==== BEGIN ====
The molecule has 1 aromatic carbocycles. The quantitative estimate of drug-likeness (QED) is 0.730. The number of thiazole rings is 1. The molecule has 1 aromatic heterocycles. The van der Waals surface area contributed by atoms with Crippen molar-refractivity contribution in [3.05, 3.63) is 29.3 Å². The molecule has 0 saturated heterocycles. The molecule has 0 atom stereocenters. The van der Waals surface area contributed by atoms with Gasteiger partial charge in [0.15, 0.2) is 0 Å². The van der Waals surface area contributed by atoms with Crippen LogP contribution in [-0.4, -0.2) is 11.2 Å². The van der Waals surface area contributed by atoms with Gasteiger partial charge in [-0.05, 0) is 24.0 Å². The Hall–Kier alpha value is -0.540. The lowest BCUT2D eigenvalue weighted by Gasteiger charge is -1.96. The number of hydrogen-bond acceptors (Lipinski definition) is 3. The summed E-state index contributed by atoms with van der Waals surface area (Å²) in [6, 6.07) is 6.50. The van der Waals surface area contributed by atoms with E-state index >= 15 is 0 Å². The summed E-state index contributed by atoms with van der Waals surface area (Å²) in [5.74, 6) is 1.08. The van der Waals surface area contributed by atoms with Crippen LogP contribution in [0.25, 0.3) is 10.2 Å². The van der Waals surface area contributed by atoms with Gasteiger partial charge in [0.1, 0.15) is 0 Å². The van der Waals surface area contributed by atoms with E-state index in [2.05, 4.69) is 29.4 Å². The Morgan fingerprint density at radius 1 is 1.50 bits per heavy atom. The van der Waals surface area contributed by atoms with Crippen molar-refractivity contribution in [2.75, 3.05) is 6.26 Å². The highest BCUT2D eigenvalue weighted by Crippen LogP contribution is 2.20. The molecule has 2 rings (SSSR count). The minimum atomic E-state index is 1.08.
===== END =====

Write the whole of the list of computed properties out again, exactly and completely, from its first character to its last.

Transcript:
The molecule has 1 aromatic carbocycles. The quantitative estimate of drug-likeness (QED) is 0.730. The number of thiazole rings is 1. The molecule has 1 aromatic heterocycles. The van der Waals surface area contributed by atoms with Crippen molar-refractivity contribution in [3.05, 3.63) is 29.3 Å². The molecule has 0 saturated heterocycles. The molecule has 0 atom stereocenters. The van der Waals surface area contributed by atoms with Gasteiger partial charge in [0.15, 0.2) is 0 Å². The van der Waals surface area contributed by atoms with Crippen LogP contribution in [-0.4, -0.2) is 11.2 Å². The van der Waals surface area contributed by atoms with Gasteiger partial charge in [-0.05, 0) is 24.0 Å². The Hall–Kier alpha value is -0.540. The lowest BCUT2D eigenvalue weighted by Gasteiger charge is -1.96. The number of hydrogen-bond acceptors (Lipinski definition) is 3. The summed E-state index contributed by atoms with van der Waals surface area (Å²) in [6, 6.07) is 6.50. The van der Waals surface area contributed by atoms with E-state index >= 15 is 0 Å². The summed E-state index contributed by atoms with van der Waals surface area (Å²) in [5.74, 6) is 1.08. The van der Waals surface area contributed by atoms with Crippen LogP contribution in [0.25, 0.3) is 10.2 Å². The van der Waals surface area contributed by atoms with Gasteiger partial charge in [0.1, 0.15) is 0 Å². The van der Waals surface area contributed by atoms with E-state index in [2.05, 4.69) is 29.4 Å². The Morgan fingerprint density at radius 1 is 1.50 bits per heavy atom. The van der Waals surface area contributed by atoms with Crippen molar-refractivity contribution in [2.75, 3.05) is 6.26 Å². The highest BCUT2D eigenvalue weighted by Crippen LogP contribution is 2.20. The molecule has 2 rings (SSSR count). The minimum atomic E-state index is 1.08.